Man jumps on pelican in Key West. Facebook then jumps on him

A Maryland man is under fire on Facebook after posting a video that shows him jumping on top of a pelican and holding the bird in his hands while he smiles widely and a friend off camera laughs at the stunt.

On his Facebook page, Hunter Hardesty, of Davidson, Maryland, and who says works at JW Frew Electric, offers no apologies — or explanations — for why he attacked the pelican, which he lured to the dock with what appears to be a small fish. He even seems to enjoy the attention.

The bird tried to fight back, even nipping him in the face, the video shows.

He commented on the thread filled with critics and several people who found the video amusing: “Next time ima eat him for dinner!! Wonder what they taste like.”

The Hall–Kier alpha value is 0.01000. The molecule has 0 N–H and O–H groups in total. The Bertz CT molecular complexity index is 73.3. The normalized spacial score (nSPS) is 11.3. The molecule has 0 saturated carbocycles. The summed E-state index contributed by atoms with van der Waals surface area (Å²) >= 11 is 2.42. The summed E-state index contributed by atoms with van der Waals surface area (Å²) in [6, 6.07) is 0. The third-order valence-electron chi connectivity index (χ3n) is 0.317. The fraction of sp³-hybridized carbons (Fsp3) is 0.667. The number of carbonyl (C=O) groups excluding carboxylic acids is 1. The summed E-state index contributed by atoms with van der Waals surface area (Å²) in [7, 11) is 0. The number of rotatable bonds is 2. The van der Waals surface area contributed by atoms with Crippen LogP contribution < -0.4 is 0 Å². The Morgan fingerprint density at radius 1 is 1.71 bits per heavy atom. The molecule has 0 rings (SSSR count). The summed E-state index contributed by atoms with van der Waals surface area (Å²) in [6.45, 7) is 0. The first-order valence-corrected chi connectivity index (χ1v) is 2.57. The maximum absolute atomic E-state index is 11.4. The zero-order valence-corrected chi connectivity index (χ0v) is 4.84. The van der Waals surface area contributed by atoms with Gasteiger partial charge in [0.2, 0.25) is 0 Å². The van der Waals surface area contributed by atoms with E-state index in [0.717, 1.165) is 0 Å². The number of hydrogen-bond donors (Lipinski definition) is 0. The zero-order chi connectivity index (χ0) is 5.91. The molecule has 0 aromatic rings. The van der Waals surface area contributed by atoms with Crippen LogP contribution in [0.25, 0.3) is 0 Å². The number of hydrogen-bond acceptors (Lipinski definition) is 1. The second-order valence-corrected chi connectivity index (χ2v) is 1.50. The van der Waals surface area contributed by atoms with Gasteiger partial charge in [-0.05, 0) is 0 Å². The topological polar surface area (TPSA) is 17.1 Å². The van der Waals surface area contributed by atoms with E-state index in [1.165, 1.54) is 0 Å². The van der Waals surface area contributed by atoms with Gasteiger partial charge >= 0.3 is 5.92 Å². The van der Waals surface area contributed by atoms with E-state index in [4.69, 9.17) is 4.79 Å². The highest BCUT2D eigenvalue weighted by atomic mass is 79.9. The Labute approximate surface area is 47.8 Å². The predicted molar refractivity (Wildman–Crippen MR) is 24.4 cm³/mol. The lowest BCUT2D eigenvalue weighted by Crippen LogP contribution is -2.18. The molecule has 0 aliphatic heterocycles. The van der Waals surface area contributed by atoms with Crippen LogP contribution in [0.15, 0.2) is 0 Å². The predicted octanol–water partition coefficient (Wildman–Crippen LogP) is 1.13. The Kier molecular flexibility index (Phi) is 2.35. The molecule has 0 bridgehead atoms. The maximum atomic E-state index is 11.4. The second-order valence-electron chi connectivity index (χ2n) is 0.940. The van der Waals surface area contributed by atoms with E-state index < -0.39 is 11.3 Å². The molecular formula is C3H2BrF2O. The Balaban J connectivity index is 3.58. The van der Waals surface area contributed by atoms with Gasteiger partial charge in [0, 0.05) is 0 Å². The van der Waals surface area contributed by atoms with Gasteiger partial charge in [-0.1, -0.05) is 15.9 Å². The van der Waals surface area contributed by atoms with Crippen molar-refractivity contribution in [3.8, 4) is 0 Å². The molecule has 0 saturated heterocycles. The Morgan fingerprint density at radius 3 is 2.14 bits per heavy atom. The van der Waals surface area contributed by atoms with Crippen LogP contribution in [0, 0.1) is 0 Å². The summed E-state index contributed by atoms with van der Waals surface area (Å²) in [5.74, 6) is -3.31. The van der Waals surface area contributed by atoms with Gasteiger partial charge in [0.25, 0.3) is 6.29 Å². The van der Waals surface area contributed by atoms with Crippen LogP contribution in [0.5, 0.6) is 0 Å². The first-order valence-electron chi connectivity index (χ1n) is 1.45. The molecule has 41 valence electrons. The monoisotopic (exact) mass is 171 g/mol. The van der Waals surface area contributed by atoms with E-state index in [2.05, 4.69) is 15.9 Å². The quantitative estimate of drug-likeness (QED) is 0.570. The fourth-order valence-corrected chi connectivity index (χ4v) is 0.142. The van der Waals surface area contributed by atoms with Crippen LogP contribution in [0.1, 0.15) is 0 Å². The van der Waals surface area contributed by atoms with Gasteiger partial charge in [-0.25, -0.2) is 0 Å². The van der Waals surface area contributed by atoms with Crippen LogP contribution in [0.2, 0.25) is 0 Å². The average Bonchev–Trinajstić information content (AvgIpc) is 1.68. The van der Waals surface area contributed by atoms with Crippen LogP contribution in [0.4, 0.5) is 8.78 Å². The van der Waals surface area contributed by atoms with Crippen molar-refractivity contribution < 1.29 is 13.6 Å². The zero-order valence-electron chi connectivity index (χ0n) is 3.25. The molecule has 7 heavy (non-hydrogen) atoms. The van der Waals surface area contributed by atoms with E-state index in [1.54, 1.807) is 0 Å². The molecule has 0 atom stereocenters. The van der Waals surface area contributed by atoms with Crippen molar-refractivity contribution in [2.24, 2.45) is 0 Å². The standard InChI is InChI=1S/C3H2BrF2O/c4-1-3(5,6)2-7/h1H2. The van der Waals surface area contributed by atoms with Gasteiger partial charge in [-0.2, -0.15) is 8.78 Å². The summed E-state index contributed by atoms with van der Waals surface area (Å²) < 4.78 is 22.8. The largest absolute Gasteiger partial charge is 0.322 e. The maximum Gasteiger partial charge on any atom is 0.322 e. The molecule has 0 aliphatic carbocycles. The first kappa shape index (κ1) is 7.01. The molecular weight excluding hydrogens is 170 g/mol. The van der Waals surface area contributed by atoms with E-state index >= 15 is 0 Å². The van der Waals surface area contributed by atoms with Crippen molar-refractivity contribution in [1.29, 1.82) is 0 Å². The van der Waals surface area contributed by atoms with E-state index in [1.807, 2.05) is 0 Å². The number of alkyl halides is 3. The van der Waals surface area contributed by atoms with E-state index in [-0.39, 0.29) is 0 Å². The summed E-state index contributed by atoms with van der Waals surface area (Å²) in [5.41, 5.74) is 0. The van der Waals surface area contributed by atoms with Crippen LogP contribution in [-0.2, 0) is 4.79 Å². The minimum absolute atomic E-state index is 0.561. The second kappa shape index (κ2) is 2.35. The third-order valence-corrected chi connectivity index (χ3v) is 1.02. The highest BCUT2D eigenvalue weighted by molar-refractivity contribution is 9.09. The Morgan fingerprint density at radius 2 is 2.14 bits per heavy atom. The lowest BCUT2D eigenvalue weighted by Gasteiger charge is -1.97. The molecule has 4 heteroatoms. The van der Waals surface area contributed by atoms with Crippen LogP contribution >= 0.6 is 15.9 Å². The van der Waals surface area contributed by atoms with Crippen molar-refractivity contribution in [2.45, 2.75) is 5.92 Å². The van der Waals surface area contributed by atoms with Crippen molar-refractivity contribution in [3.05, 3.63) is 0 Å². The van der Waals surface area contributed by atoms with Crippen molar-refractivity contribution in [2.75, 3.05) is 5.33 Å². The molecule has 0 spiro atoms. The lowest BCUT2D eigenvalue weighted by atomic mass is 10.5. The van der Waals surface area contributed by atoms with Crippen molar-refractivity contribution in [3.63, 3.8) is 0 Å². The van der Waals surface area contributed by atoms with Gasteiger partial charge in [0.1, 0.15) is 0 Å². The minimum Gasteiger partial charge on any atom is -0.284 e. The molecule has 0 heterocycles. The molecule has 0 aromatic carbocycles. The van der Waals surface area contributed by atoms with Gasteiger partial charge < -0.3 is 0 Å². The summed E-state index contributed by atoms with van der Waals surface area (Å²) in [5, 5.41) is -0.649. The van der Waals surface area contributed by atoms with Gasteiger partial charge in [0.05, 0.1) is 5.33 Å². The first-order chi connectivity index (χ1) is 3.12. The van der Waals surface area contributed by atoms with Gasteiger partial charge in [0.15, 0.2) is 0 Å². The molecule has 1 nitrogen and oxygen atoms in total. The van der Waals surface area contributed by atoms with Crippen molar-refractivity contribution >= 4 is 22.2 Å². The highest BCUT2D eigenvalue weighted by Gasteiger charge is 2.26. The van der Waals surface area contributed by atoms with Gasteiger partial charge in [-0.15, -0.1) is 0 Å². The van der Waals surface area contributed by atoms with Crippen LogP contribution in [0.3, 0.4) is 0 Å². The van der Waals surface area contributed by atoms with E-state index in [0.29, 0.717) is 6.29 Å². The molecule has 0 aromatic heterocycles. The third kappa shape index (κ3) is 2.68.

Hardesty posted on Friday, the day after he posted the video at 4:50 p.m.: “The book blowin’ up on a Friday!! Sheesh.”

The video has been watched more than 20,000 times as of Saturday morning and generated 425 comments, many of which are profane tirades aimed at Hardesty.

Several people said they reported Hardesty to the local police and the Florida Fish and Wildlife Conservation Commission.

A message sent to FWC’s spokesman Bobby Dube wasn’t immediately answered Saturday morning. Hardesty did not respond immediately to a Facebook message for further comment.

“You’re an idiot, Florida fish and game has already been contacted. They will be in touch shortly you moron,” posted Chris M. Capps, of Key Largo.

“I am a huge bird lover and advocate,” wrote Deanna Graveline. “I will legit get it my car. .come capture u like so and rip your head off.”

The marina is unidentified in the video, but there were onlookers.

“If you don’t get out of there right now I’m going to call security,” a woman off camera tells Hardesty. “You guys, knock this party off now.”

Florida prohibits trying to even attract a pelican.

“The intentional feeding or the placement of food that attracts pelicans and modifies the natural behavior of the pelican so as to be detrimental to the survival or health of a local population is prohibited,” the rule states.